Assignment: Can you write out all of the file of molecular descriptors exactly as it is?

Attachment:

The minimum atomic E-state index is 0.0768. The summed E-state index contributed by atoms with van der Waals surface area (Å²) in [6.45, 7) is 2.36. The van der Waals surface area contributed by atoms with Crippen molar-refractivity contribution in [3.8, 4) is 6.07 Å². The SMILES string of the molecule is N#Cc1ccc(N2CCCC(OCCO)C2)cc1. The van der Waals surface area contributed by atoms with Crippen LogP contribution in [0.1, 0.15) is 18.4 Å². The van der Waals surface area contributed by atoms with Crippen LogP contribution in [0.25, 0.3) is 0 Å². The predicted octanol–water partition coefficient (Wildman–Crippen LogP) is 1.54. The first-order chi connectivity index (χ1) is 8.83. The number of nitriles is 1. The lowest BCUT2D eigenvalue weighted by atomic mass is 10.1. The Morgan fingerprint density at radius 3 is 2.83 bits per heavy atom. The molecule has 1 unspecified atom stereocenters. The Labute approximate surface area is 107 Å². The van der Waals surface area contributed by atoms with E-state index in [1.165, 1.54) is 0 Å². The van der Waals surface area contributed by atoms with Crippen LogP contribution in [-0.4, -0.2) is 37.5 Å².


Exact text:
The minimum atomic E-state index is 0.0768. The summed E-state index contributed by atoms with van der Waals surface area (Å²) in [6.45, 7) is 2.36. The van der Waals surface area contributed by atoms with Crippen molar-refractivity contribution in [3.8, 4) is 6.07 Å². The SMILES string of the molecule is N#Cc1ccc(N2CCCC(OCCO)C2)cc1. The van der Waals surface area contributed by atoms with Crippen LogP contribution in [0.1, 0.15) is 18.4 Å². The van der Waals surface area contributed by atoms with Crippen LogP contribution in [0.25, 0.3) is 0 Å². The predicted octanol–water partition coefficient (Wildman–Crippen LogP) is 1.54. The first-order chi connectivity index (χ1) is 8.83. The number of nitriles is 1. The lowest BCUT2D eigenvalue weighted by atomic mass is 10.1. The Morgan fingerprint density at radius 3 is 2.83 bits per heavy atom. The molecule has 1 unspecified atom stereocenters. The Labute approximate surface area is 107 Å². The van der Waals surface area contributed by atoms with E-state index in [1.165, 1.54) is 0 Å². The van der Waals surface area contributed by atoms with Crippen LogP contribution in [-0.4, -0.2) is 37.5 Å².